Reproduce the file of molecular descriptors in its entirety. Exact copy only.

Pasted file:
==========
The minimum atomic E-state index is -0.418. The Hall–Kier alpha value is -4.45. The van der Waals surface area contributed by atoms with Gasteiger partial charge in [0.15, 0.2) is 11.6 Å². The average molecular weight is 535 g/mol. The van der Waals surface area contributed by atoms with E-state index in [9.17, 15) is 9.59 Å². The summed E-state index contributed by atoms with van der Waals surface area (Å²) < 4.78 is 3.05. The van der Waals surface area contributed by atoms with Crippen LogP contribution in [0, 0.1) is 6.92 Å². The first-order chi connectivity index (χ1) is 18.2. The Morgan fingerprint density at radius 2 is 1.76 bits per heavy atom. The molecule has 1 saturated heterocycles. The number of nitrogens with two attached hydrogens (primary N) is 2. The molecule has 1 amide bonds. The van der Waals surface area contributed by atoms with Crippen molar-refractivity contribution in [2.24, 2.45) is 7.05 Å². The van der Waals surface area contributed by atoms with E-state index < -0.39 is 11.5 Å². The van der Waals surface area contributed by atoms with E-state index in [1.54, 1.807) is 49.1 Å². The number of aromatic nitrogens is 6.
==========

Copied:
The minimum atomic E-state index is -0.418. The Hall–Kier alpha value is -4.45. The van der Waals surface area contributed by atoms with Gasteiger partial charge in [0.15, 0.2) is 11.6 Å². The average molecular weight is 535 g/mol. The van der Waals surface area contributed by atoms with E-state index in [9.17, 15) is 9.59 Å². The summed E-state index contributed by atoms with van der Waals surface area (Å²) < 4.78 is 3.05. The van der Waals surface area contributed by atoms with Crippen LogP contribution in [0, 0.1) is 6.92 Å². The first-order chi connectivity index (χ1) is 18.2. The Morgan fingerprint density at radius 2 is 1.76 bits per heavy atom. The molecule has 1 saturated heterocycles. The number of nitrogens with two attached hydrogens (primary N) is 2. The molecule has 1 amide bonds. The van der Waals surface area contributed by atoms with Crippen molar-refractivity contribution in [2.24, 2.45) is 7.05 Å². The van der Waals surface area contributed by atoms with E-state index < -0.39 is 11.5 Å². The van der Waals surface area contributed by atoms with E-state index in [1.54, 1.807) is 49.1 Å². The number of aromatic nitrogens is 6.